Use a deburring tool to get out any metal shards or sharp edges and clean up your gas tank. Put the key switch housing back into the newly cut hole.
Determining where the wire tube is going to be located you have to use your x-ray vision goggles.
Step 3: Cutting Hole for the Wire Tube
This part is a little tricky in the whole Harley-Davidson ignition switch installation process. Drop the wire tube into the hole and set it away from the tunnel in a spot that's pleasing to you. Set your gas tank at the edge of the table and look at it level and as straight as you can.
Using the weld seam line of the wiring tube, use a straight edge to trace a line to the bottom of the tank following the weld seam. This will give you a better reference to where the wiring tube needs to go in on the bottom of the gas tank.
Using your 7/8" hole saw draw a circle.
Flip the tank over and use your straight edge, draw a line to the tunnel from the line you just put on the side of the tank. Move a bit away from the tunnel and use your 7/8" hole saw as a template to trace another circle. The wire tube outside diameter is 7/8".
Automatic center punch and drilling small pilot hole again.
Determine the center of your hole, use an automatic center punch for a guide and drill a small pilot hole on the bottom of your tank.
Yup, more straddling.
Straddle that tank one last time and use your 7/8" hole saw to drill out your hole for your wiring tube.
Bam! Verify the tube goes from the top through the bottom hole!
Drop your tube in from the top key switch housing and verify it fits out the bottom hole. This wiring tube can move around a bit and if you need to open up the hole on the top to give a little more wiggle room you can.
Using some air to clean out the tank.
Make sure your holes are all deburred, any metal shards and the cutouts are all removed from the gas tank. Last thing you want is some metal shards floating in your gas.
Determine the final place you want your key switch housing to be.
Step 4: Installing The the Key Switch Housing
Once your gas tank is clean: Put your key switch housing back into the top of the tank, bolt the key switch to the mounting plate and drop it in.
Determine the final placement by orienting the housing into a position that works best for you and is visually pleasing. Use a marker and draw a line on the lip of the housing and connect that line to the tank.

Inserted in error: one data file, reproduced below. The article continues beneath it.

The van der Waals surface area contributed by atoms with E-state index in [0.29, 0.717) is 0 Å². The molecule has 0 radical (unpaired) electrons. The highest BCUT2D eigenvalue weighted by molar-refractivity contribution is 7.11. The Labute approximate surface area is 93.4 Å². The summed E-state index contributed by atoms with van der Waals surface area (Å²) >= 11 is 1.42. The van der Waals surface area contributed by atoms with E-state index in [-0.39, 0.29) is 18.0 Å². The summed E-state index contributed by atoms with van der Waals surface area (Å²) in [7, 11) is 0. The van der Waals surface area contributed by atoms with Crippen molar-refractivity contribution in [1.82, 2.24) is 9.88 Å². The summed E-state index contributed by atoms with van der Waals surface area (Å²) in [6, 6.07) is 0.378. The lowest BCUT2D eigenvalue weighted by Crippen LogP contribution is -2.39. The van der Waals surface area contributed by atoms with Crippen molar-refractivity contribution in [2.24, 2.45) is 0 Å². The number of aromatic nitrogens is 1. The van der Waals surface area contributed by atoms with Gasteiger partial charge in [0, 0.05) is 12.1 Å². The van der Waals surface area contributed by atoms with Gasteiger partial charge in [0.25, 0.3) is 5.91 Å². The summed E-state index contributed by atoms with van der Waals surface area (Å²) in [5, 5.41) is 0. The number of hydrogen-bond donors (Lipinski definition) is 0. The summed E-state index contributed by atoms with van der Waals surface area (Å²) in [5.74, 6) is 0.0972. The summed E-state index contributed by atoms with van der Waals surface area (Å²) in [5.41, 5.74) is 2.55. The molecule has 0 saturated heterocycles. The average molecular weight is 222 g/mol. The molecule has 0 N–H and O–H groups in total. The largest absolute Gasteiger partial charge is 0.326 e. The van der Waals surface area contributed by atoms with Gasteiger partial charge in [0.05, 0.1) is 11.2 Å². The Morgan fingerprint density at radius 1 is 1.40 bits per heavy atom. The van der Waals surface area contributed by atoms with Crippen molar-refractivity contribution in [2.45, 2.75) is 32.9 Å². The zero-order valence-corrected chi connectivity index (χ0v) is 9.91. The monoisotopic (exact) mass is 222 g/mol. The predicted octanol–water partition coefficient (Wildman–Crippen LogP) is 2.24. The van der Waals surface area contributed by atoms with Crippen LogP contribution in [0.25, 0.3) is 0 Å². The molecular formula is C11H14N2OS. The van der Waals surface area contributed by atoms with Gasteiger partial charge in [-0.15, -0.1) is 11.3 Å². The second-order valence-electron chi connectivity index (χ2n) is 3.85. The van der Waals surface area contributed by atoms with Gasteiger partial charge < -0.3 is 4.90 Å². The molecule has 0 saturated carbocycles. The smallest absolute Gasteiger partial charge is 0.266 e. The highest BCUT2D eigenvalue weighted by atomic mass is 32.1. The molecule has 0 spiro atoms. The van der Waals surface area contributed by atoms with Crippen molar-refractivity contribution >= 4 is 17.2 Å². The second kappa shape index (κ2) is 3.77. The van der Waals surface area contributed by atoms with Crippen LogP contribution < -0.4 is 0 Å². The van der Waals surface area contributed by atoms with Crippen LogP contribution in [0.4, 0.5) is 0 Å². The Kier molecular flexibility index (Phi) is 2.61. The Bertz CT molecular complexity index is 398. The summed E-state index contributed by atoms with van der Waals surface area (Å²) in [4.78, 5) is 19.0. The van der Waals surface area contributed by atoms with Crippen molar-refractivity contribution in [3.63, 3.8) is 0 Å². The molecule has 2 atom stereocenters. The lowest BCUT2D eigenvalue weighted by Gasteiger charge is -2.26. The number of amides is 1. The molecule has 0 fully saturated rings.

This will give you a great reference mark in case something moves while you are setting up your welder or if the housing isn't sitting that tight.
Tack it up!
Tack weld four sides of the key switch housing.
Step 5: Adding the Wiring Tube Into the Tank
Determine how much you need to cut off of the wiring tube.
Insert the wiring tube flush to the hole in the key switch housing and on the bottom side determine how much you need to cut off. Mark a line around the tube where you want to cut.
Power tools! Hooo Hoo Hoooo! - Tim The Tool Man Taylor
Cut your wire tube down to the proper length
Tack the wiring tube from the top.
Holding the wire tube flush in the bottom of the key switch housing tack weld 4 corners.
When not laying flat use a grounding lead directly clipped to the tank so the tank doesn't arc if it moves. Last thing you want is to blow a big hole in your tank.
Flip the tank over and tack weld the bottom part of the wire tube on four corners.
Pro Tip: use a lead clipped directly onto your gas tank to ground it properly when upside down. If the tank rotates or moves the tank and table could break ground and cause arcs to happen; possibly melting a hole into your sheetmetal gas tank.
Tack welds on 4 sides of both top and bottom of the wiring tube.
You are now ready to finish weld. On the top lip of the key switch housing add some more tacks in a staggered star pattern to allow for less movement. Then finish weld in four small sections at the top of the wiring tube.
Note: See more of the tacks around the top and then finish weld the wire tube.
Again when welding with the tank being able to move attach a lead directly to the tank to ground it.
Finish weld the bottom of the wiring tube in four small sections completely.
Finish weld the top lip of the key switch housing.
With gas tanks being thin sheet metal, it is important to stagger your welds when finish welding. Do small sections from tack to tack and rotate them in a star pattern to keep the heat down. The last thing you want is your tank to look like a ruffles potato chip.
Step 6: Secure the Key Switch Into the Housing
Drop your key switch mounting plate into the housing and tack the center and the four corners of the plate to secure it in the housing.
Tacking the key mounting plate into the housing.
Bolt your 5 post key switch to the mounting plate with the mounting hardware.
Step 7: Pressure Test and Ready to Go
Whoa! That's it!
All that's left is to pressure test your gas tank and make sure you don't have any pin holes in your welds, and then this baby is ready for paint!
Chopperin made easy with Tim Fiorucci